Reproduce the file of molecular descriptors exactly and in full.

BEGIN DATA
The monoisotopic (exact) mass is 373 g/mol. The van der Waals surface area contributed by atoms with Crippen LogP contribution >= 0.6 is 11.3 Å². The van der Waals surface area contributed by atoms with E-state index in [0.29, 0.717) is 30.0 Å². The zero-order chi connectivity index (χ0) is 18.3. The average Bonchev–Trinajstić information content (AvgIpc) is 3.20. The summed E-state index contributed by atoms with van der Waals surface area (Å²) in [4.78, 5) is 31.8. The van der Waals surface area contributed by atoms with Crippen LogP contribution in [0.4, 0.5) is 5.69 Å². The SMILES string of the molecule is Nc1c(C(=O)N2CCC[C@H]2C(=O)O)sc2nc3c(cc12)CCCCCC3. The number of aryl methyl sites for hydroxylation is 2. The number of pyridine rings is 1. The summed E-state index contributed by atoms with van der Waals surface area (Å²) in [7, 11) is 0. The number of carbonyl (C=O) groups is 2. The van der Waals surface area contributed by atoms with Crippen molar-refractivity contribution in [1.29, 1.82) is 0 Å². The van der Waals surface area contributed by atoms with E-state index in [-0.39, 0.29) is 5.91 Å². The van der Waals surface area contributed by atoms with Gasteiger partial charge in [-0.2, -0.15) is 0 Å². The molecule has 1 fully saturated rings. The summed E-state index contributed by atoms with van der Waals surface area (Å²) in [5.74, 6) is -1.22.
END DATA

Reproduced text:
The monoisotopic (exact) mass is 373 g/mol. The van der Waals surface area contributed by atoms with Crippen LogP contribution >= 0.6 is 11.3 Å². The van der Waals surface area contributed by atoms with E-state index in [0.29, 0.717) is 30.0 Å². The zero-order chi connectivity index (χ0) is 18.3. The average Bonchev–Trinajstić information content (AvgIpc) is 3.20. The summed E-state index contributed by atoms with van der Waals surface area (Å²) in [4.78, 5) is 31.8. The van der Waals surface area contributed by atoms with Crippen LogP contribution in [0.4, 0.5) is 5.69 Å². The SMILES string of the molecule is Nc1c(C(=O)N2CCC[C@H]2C(=O)O)sc2nc3c(cc12)CCCCCC3. The number of aryl methyl sites for hydroxylation is 2. The number of pyridine rings is 1. The summed E-state index contributed by atoms with van der Waals surface area (Å²) in [7, 11) is 0. The number of carbonyl (C=O) groups is 2. The van der Waals surface area contributed by atoms with Crippen molar-refractivity contribution in [1.29, 1.82) is 0 Å². The van der Waals surface area contributed by atoms with E-state index in [-0.39, 0.29) is 5.91 Å². The van der Waals surface area contributed by atoms with Gasteiger partial charge in [-0.2, -0.15) is 0 Å². The molecule has 1 fully saturated rings. The summed E-state index contributed by atoms with van der Waals surface area (Å²) in [5.74, 6) is -1.22.